Or the client gets remanded and then sentenced to jail and cannot access any funds. That's why you gotta clean them out before trial begins.

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dingbat (May 23, 2017 - 9:54 am)

honest question: were you guilty?
If so, then leave it be.

If no, you could make empty threats (like a bar complaint; you'll fail) or kick up a storm. Or, more realistically, talk to the attorney and offer a settlement, like paying $2000 on the spot if he forgives the rest. In a situation like this, they'll probably take the hit to see the back of you.
(on the other hand, they may feel they're already giving you a break by cutting the bill to $5k)

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wolfman (May 23, 2017 - 10:25 am)

I concur with dingbat's advice. The fees also sound reasonable to me. And yes, this is why most attorneys demand high upfront retainers in criminal and other non-contingency cases: people just won't pay anything after, especially if the case is a loser.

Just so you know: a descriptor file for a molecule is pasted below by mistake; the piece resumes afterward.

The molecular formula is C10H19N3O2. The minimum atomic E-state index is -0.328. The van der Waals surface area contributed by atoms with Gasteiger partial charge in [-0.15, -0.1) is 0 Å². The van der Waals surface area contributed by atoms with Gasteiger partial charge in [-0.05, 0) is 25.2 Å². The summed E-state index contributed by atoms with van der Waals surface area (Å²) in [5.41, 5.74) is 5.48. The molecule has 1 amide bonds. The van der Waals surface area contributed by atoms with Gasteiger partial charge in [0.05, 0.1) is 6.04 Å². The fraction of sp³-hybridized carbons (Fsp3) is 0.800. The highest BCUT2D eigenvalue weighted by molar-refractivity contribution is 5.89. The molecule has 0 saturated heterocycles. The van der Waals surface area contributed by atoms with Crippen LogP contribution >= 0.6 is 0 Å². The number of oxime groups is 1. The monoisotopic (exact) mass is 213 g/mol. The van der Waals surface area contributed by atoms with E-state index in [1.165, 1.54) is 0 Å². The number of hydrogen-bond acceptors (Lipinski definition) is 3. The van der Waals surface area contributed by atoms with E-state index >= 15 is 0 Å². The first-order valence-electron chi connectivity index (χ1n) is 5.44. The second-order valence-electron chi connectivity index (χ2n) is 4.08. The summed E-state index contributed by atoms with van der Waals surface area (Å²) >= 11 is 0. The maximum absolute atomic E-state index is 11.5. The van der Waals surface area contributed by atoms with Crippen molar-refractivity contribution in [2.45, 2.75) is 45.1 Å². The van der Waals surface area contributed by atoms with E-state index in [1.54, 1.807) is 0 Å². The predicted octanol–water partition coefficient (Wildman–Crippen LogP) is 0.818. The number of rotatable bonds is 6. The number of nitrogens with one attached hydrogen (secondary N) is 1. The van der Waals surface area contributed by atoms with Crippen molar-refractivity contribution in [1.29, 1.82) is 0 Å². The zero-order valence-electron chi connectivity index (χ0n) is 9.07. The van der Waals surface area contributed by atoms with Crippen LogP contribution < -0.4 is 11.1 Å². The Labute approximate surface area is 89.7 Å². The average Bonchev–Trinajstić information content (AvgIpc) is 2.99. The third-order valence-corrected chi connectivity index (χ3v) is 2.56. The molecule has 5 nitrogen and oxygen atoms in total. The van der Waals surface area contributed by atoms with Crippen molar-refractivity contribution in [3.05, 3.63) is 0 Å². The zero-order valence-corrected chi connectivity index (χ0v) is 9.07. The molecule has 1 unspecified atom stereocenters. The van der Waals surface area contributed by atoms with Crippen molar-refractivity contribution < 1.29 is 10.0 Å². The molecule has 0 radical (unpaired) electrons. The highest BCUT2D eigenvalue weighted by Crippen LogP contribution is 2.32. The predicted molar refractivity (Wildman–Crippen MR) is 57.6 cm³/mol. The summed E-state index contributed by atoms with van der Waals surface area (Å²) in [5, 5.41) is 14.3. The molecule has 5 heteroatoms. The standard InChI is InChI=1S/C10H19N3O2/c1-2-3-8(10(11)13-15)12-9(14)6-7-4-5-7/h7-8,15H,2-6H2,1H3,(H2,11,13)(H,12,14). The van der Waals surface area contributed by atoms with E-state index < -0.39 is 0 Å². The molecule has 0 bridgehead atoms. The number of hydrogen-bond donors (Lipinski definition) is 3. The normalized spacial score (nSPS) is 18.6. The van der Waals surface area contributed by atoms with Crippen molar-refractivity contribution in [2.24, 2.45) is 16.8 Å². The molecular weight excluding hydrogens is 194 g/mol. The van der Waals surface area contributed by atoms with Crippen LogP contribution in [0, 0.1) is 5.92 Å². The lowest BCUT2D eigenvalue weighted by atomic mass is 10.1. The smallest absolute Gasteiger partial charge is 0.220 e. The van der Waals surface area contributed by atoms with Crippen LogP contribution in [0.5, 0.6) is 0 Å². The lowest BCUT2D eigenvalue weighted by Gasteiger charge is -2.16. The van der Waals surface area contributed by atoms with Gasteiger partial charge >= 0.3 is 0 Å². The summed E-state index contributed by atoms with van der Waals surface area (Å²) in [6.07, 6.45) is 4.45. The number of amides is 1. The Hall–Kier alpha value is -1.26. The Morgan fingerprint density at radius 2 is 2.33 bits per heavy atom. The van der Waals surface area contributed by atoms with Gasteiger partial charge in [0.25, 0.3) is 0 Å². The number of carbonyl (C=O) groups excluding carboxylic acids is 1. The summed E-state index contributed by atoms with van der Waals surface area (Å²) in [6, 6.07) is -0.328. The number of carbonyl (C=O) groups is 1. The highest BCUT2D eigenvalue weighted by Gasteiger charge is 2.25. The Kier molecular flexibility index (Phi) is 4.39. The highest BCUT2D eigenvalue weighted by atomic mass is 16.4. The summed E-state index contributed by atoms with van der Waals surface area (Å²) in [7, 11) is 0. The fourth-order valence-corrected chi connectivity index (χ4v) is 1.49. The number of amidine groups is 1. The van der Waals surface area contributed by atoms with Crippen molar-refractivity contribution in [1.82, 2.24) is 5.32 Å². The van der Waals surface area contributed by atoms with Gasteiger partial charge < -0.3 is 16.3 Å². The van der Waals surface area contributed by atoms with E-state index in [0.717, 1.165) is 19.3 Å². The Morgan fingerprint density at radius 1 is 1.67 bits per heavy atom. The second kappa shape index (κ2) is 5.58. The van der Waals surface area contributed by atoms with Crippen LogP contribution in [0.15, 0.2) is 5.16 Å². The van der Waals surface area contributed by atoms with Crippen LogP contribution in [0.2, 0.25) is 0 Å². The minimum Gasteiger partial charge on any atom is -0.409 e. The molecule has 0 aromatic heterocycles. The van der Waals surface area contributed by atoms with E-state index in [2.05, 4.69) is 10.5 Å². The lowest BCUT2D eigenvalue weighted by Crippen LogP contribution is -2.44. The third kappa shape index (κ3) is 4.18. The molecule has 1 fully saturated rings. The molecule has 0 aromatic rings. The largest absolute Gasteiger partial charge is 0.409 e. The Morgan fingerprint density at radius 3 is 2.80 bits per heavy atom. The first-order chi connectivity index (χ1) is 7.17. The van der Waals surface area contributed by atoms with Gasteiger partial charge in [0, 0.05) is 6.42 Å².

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ithacadude23 (May 23, 2017 - 10:39 am)

to clarify there was no trial, just a motion to suppress.

the case is in the court of appeals and will probably be won now, but I feel that the reason it has to be in the case of appeals is the oversights made by the attorney.

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mrtor (May 23, 2017 - 10:51 am)

The appellate courts are very reluctant to overturn lower court rulings, especially based upon innocent or inadvertent error. It sounds like your attorney goofed up. It happens all of the time. While we don't have enough facts, it sounds like you accidentally incriminated yourself through your lawyer playing that audio clip. Appellate courts are not going to be particularly sympathetic to that.

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ithacadude23 (May 23, 2017 - 10:56 am)